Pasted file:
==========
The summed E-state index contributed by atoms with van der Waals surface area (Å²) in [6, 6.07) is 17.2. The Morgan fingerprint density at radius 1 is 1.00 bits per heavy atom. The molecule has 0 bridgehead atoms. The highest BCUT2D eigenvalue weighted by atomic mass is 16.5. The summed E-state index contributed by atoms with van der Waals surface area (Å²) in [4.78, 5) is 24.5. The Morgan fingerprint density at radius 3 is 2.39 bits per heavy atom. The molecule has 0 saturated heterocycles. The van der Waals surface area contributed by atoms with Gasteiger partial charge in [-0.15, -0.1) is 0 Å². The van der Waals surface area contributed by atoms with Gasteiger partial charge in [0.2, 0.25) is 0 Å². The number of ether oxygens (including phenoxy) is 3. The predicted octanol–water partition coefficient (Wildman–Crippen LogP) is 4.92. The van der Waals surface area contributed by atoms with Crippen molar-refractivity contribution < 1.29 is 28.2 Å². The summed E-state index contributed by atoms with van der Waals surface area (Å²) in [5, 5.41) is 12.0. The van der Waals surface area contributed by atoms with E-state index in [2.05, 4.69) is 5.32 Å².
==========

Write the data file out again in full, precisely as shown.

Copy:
The summed E-state index contributed by atoms with van der Waals surface area (Å²) in [6, 6.07) is 17.2. The Morgan fingerprint density at radius 1 is 1.00 bits per heavy atom. The molecule has 0 bridgehead atoms. The highest BCUT2D eigenvalue weighted by atomic mass is 16.5. The summed E-state index contributed by atoms with van der Waals surface area (Å²) in [4.78, 5) is 24.5. The Morgan fingerprint density at radius 3 is 2.39 bits per heavy atom. The molecule has 0 saturated heterocycles. The van der Waals surface area contributed by atoms with Gasteiger partial charge in [-0.15, -0.1) is 0 Å². The van der Waals surface area contributed by atoms with Gasteiger partial charge in [0.2, 0.25) is 0 Å². The number of ether oxygens (including phenoxy) is 3. The predicted octanol–water partition coefficient (Wildman–Crippen LogP) is 4.92. The van der Waals surface area contributed by atoms with Crippen molar-refractivity contribution < 1.29 is 28.2 Å². The summed E-state index contributed by atoms with van der Waals surface area (Å²) in [5, 5.41) is 12.0. The van der Waals surface area contributed by atoms with E-state index in [2.05, 4.69) is 5.32 Å².